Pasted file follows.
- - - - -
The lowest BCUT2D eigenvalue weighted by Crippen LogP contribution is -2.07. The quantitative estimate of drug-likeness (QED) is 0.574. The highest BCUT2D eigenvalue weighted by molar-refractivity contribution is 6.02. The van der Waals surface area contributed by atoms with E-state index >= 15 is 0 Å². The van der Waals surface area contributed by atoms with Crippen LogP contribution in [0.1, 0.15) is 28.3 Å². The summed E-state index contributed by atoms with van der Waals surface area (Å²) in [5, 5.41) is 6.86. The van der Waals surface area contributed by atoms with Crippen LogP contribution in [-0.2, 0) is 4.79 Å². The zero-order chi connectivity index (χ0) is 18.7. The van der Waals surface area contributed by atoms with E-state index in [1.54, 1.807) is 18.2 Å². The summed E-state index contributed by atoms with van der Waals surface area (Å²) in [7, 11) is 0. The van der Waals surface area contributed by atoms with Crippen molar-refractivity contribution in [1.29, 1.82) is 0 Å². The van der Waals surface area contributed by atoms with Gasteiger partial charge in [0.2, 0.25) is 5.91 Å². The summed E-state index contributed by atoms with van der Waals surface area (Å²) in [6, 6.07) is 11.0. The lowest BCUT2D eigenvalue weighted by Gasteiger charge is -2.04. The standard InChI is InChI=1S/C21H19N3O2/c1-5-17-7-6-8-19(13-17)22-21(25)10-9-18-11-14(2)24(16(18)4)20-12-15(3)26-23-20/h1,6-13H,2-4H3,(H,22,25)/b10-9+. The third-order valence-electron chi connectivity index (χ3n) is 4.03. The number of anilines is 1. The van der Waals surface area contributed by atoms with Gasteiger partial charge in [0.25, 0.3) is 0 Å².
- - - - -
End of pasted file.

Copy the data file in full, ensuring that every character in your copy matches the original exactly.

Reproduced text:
The lowest BCUT2D eigenvalue weighted by Crippen LogP contribution is -2.07. The quantitative estimate of drug-likeness (QED) is 0.574. The highest BCUT2D eigenvalue weighted by molar-refractivity contribution is 6.02. The van der Waals surface area contributed by atoms with E-state index >= 15 is 0 Å². The van der Waals surface area contributed by atoms with Crippen LogP contribution in [0.1, 0.15) is 28.3 Å². The summed E-state index contributed by atoms with van der Waals surface area (Å²) in [5, 5.41) is 6.86. The van der Waals surface area contributed by atoms with Crippen LogP contribution in [-0.2, 0) is 4.79 Å². The zero-order chi connectivity index (χ0) is 18.7. The van der Waals surface area contributed by atoms with E-state index in [1.54, 1.807) is 18.2 Å². The summed E-state index contributed by atoms with van der Waals surface area (Å²) in [7, 11) is 0. The van der Waals surface area contributed by atoms with Crippen molar-refractivity contribution in [1.29, 1.82) is 0 Å². The van der Waals surface area contributed by atoms with Gasteiger partial charge in [0.2, 0.25) is 5.91 Å². The summed E-state index contributed by atoms with van der Waals surface area (Å²) in [6, 6.07) is 11.0. The lowest BCUT2D eigenvalue weighted by Gasteiger charge is -2.04. The standard InChI is InChI=1S/C21H19N3O2/c1-5-17-7-6-8-19(13-17)22-21(25)10-9-18-11-14(2)24(16(18)4)20-12-15(3)26-23-20/h1,6-13H,2-4H3,(H,22,25)/b10-9+. The third-order valence-electron chi connectivity index (χ3n) is 4.03. The number of anilines is 1. The van der Waals surface area contributed by atoms with Gasteiger partial charge in [0.25, 0.3) is 0 Å².